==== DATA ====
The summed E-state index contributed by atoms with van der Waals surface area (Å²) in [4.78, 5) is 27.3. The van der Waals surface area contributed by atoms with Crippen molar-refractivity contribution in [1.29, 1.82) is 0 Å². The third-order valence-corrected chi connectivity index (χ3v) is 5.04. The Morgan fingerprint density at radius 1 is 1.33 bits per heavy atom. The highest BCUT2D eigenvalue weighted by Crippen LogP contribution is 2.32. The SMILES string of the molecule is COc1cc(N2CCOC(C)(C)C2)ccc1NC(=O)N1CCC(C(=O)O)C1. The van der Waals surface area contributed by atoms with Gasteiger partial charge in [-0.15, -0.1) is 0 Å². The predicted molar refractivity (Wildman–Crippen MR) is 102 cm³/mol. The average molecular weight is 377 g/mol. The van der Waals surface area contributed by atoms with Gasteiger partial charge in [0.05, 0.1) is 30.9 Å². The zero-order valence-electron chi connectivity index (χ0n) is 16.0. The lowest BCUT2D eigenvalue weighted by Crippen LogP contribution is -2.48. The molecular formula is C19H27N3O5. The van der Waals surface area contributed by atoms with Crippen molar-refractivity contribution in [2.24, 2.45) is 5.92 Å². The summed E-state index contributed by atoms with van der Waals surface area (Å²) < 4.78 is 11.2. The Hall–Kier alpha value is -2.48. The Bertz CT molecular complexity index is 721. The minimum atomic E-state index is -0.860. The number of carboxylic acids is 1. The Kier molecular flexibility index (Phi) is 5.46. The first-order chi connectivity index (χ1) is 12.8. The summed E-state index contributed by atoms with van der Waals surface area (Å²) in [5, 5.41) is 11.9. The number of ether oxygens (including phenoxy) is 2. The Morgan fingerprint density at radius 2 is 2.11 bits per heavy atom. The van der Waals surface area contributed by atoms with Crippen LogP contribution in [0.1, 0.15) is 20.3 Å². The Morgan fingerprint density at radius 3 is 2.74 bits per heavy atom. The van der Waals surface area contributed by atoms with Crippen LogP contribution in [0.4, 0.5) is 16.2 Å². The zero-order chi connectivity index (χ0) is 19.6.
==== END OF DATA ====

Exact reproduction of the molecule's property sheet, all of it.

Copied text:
The summed E-state index contributed by atoms with van der Waals surface area (Å²) in [4.78, 5) is 27.3. The van der Waals surface area contributed by atoms with Crippen molar-refractivity contribution in [1.29, 1.82) is 0 Å². The third-order valence-corrected chi connectivity index (χ3v) is 5.04. The Morgan fingerprint density at radius 1 is 1.33 bits per heavy atom. The highest BCUT2D eigenvalue weighted by Crippen LogP contribution is 2.32. The SMILES string of the molecule is COc1cc(N2CCOC(C)(C)C2)ccc1NC(=O)N1CCC(C(=O)O)C1. The van der Waals surface area contributed by atoms with Gasteiger partial charge in [-0.15, -0.1) is 0 Å². The predicted molar refractivity (Wildman–Crippen MR) is 102 cm³/mol. The average molecular weight is 377 g/mol. The van der Waals surface area contributed by atoms with Gasteiger partial charge in [0.05, 0.1) is 30.9 Å². The zero-order valence-electron chi connectivity index (χ0n) is 16.0. The lowest BCUT2D eigenvalue weighted by Crippen LogP contribution is -2.48. The molecular formula is C19H27N3O5. The van der Waals surface area contributed by atoms with Crippen molar-refractivity contribution in [2.24, 2.45) is 5.92 Å². The summed E-state index contributed by atoms with van der Waals surface area (Å²) < 4.78 is 11.2. The Hall–Kier alpha value is -2.48. The Bertz CT molecular complexity index is 721. The minimum atomic E-state index is -0.860. The number of carboxylic acids is 1. The Kier molecular flexibility index (Phi) is 5.46. The first-order chi connectivity index (χ1) is 12.8. The summed E-state index contributed by atoms with van der Waals surface area (Å²) in [5, 5.41) is 11.9. The number of ether oxygens (including phenoxy) is 2. The Morgan fingerprint density at radius 2 is 2.11 bits per heavy atom. The van der Waals surface area contributed by atoms with Crippen LogP contribution in [0.1, 0.15) is 20.3 Å². The Morgan fingerprint density at radius 3 is 2.74 bits per heavy atom. The van der Waals surface area contributed by atoms with Crippen LogP contribution in [0.4, 0.5) is 16.2 Å². The zero-order chi connectivity index (χ0) is 19.6.